Advance Performance | The Marshmallow Test – Mastering Self Control
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The Marshmallow Test – Mastering Self Control

The Marshmallow Test – Mastering Self Control

“It’s really not about candy. The studies are about achievement situations and what influences a child to reach his or her choice.”

marshmallows

“The Marshmallow Test” began in the early 1960s at Stanford University’s Bing Nursery School, where Walter Mischel and his graduate students gave children the choice between one reward (such as a marshmallow or pretzel) they could eat immediately, or they could choose to wait alone for up to twenty minutes to win the bigger reward of two marshmallows.

The test itself explored delay gratification and the self coping strategies which the children used to delay their treat.  However, when the children were followed up as adults, the researchers found surprising results.  The children with higher delay gratification times achieved higher SAT scores, a lower Body Mass Index, and achieved more success in their careers and relationships than the “Instant Gratifiers”.

Walter Mischel and his teams of graduate students have been studying delay gratification and its self control coping strategies for fifty years.  His book The Marshmallow Test – Mastering Self Control is the first time he has drawn together all the different findings for the general public to read.  The findings of Mischel’s research are far deeper and extensive than this original test.

The self control coping strategies described in detail in the book include various visualisation and distraction techniques which empowered the children to delay gratification, but there are also techniques which can be used in adulthood to enable individuals to pursue long term goals in education, career and personal lives.  If you have been on our Peak Performance course, you will know the power of visualisation in building the dendrites in your brain.  This neurological evidence is explored extensively from different research within Mischel’s book, explaining the areas of the brain which develop as a result of different kinds of choices and motivation.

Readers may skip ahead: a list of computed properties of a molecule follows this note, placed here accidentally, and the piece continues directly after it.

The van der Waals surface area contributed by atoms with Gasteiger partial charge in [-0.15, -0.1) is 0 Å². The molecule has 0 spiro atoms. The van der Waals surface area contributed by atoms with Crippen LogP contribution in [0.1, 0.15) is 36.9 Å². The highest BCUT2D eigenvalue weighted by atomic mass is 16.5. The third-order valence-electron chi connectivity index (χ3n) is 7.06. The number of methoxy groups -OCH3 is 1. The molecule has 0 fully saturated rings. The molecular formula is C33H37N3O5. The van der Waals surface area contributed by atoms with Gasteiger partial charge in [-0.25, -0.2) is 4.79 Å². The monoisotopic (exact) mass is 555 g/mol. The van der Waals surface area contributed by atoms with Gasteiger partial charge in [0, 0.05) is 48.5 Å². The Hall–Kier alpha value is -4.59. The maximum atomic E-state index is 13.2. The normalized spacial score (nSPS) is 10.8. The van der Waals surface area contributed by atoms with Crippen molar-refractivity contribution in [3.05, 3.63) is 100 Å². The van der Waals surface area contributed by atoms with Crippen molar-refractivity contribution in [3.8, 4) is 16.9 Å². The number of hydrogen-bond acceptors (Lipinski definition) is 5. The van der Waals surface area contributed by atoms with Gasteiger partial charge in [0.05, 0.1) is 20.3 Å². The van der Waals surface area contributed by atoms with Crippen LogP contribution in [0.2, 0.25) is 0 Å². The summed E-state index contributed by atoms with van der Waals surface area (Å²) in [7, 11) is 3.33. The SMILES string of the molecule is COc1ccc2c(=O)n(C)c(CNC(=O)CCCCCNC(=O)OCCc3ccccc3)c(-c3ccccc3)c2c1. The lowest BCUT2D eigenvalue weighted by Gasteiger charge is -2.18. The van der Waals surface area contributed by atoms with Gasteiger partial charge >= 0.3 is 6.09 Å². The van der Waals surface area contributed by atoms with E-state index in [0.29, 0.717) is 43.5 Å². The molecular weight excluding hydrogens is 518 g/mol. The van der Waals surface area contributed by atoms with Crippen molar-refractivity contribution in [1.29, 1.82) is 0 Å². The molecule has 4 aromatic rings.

Another fascinating strategy explored by Mischel in older children and adults is pursuing a goal using the technique of Current and Future Self.  Mischel and his researchers have found that if an individual can relate emotionally to their future self, their motivation and willpower to achieve a goal is increased.  Self control is also higher for someone who concentrates on their future goal achievement rather than instant gratification.  These visualisation techniques and affirmations are features you will be familiar with from your Advance courses and proven scientifically their effectiveness.

The book considers “Willpower Fatigue” in successful individuals who have shown extraordinary willpower in sports practice and achievement in politics, but may become drug or gambling addicts or cannot remain faithful in a relationship.  This section explores the reasons for different motivation which adds clarity to understanding how different people succeed in different areas in life but may struggle in others.

Mischel’s whole psychological discussions and research are very positive in the empowerment of choice in motivation and goal achievement.  He refers to neuroscientific developments in the plasticity of the brain which show that our brains are constantly changing and developing – therefore our future is malleable.  We are not fixed stereotypes and we can build up our Psychological Immune System by developing our self control, resilience and self esteem.

Research in neuroscience and psychology has proved that we have far more influence over our future by our choices, motivation, and willpower over our self control. We are the masters of our behaviour and of our lives! Perhaps it’s time to reconsider the choices we are making?